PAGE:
31st October 2016
Former FA communications chief Adrian Bevington discusses relationship between players and media with UCFB students
There’s perhaps no one in the football industry that has seen the change in dynamic of the relationship between the media and the dressing room more than Adrian Bevington.
The PR and communications guru, whose established career saw him oversee five World Cups with England at The Football Association, has worked with the biggest names on the pitch and in the media pack. He’s seen players openly share a beer and stories with journalists, to now observing players hide behind their agents and assembled media teams to avoid speaking to reporters.
Bevington, a valued member of UCFB’s Employability & Enhancement Panel, doesn’t lay the blame with player or reporter, but wishes to see clubs deal with media more efficiently so there isn’t such an established boundary.
Speaking to UCFB Etihad Campus students during his recent Executive Guest Speaker Session, Bevington said: “It’s not about blaming the media, it’s not about blaming the agents and it’s not about blaming the players, but I think there has to be an element of maturity where clubs and federations have got to engage with the media. Media, in whatever form, is not going away and you (players and managers) shouldn’t always see them as opponents.”
His dealings with the press at major tournaments means Bevington has seen first-hand, on many occasions, the intensity that is the English media. There perhaps isn’t another press pack in world football more demanding and critical. It seems unfair, but many fans feel the pressure put on players at tournaments by the press is one of the major factors in England’s poor showings at recent summer events.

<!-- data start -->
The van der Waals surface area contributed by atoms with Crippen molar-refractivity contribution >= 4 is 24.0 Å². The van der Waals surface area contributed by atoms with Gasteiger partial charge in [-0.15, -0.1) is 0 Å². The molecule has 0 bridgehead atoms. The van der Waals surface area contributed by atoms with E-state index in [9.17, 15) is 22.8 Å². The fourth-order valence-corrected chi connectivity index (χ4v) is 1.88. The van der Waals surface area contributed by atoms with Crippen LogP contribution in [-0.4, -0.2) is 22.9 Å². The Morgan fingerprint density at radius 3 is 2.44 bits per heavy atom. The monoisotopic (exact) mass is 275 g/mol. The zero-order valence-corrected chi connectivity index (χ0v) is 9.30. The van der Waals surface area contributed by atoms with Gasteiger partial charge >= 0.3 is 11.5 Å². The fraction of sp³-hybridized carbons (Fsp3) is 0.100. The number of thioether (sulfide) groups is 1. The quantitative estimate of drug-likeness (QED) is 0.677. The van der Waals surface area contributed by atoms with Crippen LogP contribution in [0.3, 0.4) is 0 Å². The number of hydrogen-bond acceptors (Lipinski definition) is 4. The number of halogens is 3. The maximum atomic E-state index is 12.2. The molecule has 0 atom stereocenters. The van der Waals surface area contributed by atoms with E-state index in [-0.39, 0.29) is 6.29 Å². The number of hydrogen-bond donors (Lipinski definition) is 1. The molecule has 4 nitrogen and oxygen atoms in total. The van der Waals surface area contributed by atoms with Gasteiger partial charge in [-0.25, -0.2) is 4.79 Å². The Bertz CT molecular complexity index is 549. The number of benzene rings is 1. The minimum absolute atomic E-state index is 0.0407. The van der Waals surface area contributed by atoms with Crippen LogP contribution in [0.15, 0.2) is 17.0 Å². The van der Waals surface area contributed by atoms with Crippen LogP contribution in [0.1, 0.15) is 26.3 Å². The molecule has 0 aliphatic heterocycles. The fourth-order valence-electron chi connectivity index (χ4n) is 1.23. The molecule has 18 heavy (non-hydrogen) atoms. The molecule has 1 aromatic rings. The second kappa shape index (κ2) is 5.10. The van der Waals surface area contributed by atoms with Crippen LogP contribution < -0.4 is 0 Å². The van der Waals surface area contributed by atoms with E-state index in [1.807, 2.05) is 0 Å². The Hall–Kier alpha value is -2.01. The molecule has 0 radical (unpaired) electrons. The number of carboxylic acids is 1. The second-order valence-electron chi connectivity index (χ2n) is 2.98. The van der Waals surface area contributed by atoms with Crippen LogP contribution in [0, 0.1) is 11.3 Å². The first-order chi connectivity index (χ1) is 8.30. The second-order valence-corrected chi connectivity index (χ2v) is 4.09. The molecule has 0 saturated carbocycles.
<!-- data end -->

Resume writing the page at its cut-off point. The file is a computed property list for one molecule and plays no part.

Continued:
Bevington said: “If you’re a young player going into a press conference, certainly with England, it’s daunting. It’s daunting to some young players to walk in and find that, especially with a small written briefing, there are 30 people stood around them in an intense environment and it can be very intimidating.”
The likes of Frank Lampard and Steven Gerrard were praised by Bevington, who now runs his own firm, Adrian Bevington Sport & PR Ltd, and is a consultant to clubs, associations, owners and sports rights companies, for the way they embraced and dealt with the press when on England duty. He’s critical however of players who, following a match, walk straight through the ‘mixed zone’, often placed outside the players dressing rooms.
Media officers will often liaise with the manager as to who is going to speak to the press after a game, but the mixed zone offers the chance for all players to say something to waiting reporters.
Bevington said: “I really don’t like it when players just put on their head phones or pretend to be on their phone, it’s disrespectful. You have people going through and saying ‘not tonight guys, I don’t really want to say anything’. That’s being respectful. Usually you’ll find the players who stop and speak are the ones who’ve had a good game, scored a good goal or been man of the match.”